6- Serve the pie at room temperature garnished with shipped cream and cocoa puffs on top.

 

 

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Cook at home! Body Up! Health up! Wise up!

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Leticia

 

 

November Diabetes Awareness Month

November Diabetes Awareness Month

A Touch of Sugar

This month is an especially exciting time to talk about Type 2 diabetes as November is Diabetes Awareness Month. Our campaign America’s Diabetes Challenge—and our documentary A Touch of Sugar— are both brining with outstanding awards and also comes with an enormous feeling of pride having just celebrated the Step Out Walk to Fight Diabetes in Philadelphia, and taken a moment to reflect on another impressive year raising awareness about type 2 diabetes. There is so much to share!

When you see the film A Touch of Sugar (click above to see trailer) , you will hear about the amazing stories told through the voices of people living with the disease and their loved ones and advocates. Merck is determined to help raise the education about type 2 diabetes and to increase awareness and barriers to care, to spark action and, ultimately, to confront America’s type 2 diabetes epidemic head on, one community and one patient at a time.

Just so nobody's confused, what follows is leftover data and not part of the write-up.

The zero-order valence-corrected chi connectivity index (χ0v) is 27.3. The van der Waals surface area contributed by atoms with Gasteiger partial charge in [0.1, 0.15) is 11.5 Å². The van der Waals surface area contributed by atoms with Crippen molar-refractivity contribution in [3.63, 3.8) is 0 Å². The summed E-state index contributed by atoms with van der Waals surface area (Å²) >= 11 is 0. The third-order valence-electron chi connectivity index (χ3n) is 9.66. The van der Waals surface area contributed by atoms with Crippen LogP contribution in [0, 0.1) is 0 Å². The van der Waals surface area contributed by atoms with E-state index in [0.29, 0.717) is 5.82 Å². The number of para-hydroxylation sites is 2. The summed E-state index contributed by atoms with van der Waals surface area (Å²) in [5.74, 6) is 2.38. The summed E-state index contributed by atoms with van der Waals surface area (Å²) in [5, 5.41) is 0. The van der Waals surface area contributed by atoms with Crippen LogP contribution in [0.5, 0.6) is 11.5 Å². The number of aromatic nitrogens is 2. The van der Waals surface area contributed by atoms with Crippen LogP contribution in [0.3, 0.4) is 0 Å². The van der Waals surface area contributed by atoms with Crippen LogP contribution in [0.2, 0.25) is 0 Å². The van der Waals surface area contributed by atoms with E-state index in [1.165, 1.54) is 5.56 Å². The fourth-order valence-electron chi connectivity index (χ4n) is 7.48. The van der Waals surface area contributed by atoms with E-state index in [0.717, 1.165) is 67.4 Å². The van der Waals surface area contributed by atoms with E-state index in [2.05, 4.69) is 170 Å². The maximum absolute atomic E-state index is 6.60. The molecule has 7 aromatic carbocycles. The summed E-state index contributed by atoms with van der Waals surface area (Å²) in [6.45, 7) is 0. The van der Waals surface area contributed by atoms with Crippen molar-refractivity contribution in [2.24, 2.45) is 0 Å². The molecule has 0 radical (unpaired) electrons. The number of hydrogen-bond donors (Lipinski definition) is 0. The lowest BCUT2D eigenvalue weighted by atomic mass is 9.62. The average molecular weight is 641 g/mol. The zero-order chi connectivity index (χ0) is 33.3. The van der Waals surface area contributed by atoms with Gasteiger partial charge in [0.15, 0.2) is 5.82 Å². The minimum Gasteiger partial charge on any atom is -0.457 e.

Further in the film, we look at the importance of diet, cooking and exercising, from the personal voice and experience of award-winning actress Viola Davis, to a cooking session with Susie Katona in Yucca Valley, California. And of course, we feature some amazing recipes on our web site so that you can make good use of it.

I’m so inspired by the mission and work of Americas Diabetes Challenge and am equally motivated by the vote of confidence acting as the spokesperson for the campaign and the interaction with Merck as our sponsor. Thanks to Merck’s support, we are able to invest in this documentary, enhance our mission, provide a bigger platform, and continue our journey.

Since the film’s premiere in April, we have received over 800 requests from individuals and organizations to view and host screenings of the film to educate their networks and communities. A Touch of Sugar also continues to be recognized by and accepted into film festivals around the country.

I’m also delighted to report that the documentary airs nationally on A&E on November 17 at 9am ET and FYI Network on November 18 at 10pm ET and November 23 at 10:30am ET and November 25 ay 8:30am ET.